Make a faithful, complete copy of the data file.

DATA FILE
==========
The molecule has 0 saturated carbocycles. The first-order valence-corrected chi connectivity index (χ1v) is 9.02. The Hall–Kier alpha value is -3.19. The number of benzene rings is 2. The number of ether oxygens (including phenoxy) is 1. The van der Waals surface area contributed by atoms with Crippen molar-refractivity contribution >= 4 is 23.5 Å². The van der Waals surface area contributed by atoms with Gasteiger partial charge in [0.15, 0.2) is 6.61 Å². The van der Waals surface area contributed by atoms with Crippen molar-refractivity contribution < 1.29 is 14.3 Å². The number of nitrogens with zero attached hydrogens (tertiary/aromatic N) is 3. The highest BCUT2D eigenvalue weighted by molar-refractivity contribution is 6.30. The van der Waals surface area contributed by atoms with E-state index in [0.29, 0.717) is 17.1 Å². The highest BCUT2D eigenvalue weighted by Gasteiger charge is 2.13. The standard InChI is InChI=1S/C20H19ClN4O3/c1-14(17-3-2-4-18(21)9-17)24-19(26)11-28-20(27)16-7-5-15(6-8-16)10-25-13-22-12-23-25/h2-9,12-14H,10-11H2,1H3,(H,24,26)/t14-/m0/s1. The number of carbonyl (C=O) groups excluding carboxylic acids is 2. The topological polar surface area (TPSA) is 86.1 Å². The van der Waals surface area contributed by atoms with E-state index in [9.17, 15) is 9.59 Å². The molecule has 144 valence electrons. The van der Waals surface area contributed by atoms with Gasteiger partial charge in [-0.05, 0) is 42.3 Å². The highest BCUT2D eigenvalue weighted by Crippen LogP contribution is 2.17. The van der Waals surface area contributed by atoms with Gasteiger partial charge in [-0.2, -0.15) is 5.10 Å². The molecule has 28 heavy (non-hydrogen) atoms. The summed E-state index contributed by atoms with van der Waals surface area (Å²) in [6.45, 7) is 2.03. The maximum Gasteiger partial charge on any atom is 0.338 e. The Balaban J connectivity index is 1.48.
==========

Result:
The molecule has 0 saturated carbocycles. The first-order valence-corrected chi connectivity index (χ1v) is 9.02. The Hall–Kier alpha value is -3.19. The number of benzene rings is 2. The number of ether oxygens (including phenoxy) is 1. The van der Waals surface area contributed by atoms with Crippen molar-refractivity contribution >= 4 is 23.5 Å². The van der Waals surface area contributed by atoms with Gasteiger partial charge in [0.15, 0.2) is 6.61 Å². The van der Waals surface area contributed by atoms with Crippen molar-refractivity contribution < 1.29 is 14.3 Å². The number of nitrogens with zero attached hydrogens (tertiary/aromatic N) is 3. The highest BCUT2D eigenvalue weighted by molar-refractivity contribution is 6.30. The van der Waals surface area contributed by atoms with E-state index in [0.29, 0.717) is 17.1 Å². The highest BCUT2D eigenvalue weighted by Gasteiger charge is 2.13. The standard InChI is InChI=1S/C20H19ClN4O3/c1-14(17-3-2-4-18(21)9-17)24-19(26)11-28-20(27)16-7-5-15(6-8-16)10-25-13-22-12-23-25/h2-9,12-14H,10-11H2,1H3,(H,24,26)/t14-/m0/s1. The number of carbonyl (C=O) groups excluding carboxylic acids is 2. The topological polar surface area (TPSA) is 86.1 Å². The van der Waals surface area contributed by atoms with E-state index in [9.17, 15) is 9.59 Å². The molecule has 144 valence electrons. The van der Waals surface area contributed by atoms with Gasteiger partial charge in [-0.05, 0) is 42.3 Å². The highest BCUT2D eigenvalue weighted by Crippen LogP contribution is 2.17. The van der Waals surface area contributed by atoms with Gasteiger partial charge in [-0.2, -0.15) is 5.10 Å². The molecule has 28 heavy (non-hydrogen) atoms. The summed E-state index contributed by atoms with van der Waals surface area (Å²) in [6.45, 7) is 2.03. The maximum Gasteiger partial charge on any atom is 0.338 e. The Balaban J connectivity index is 1.48.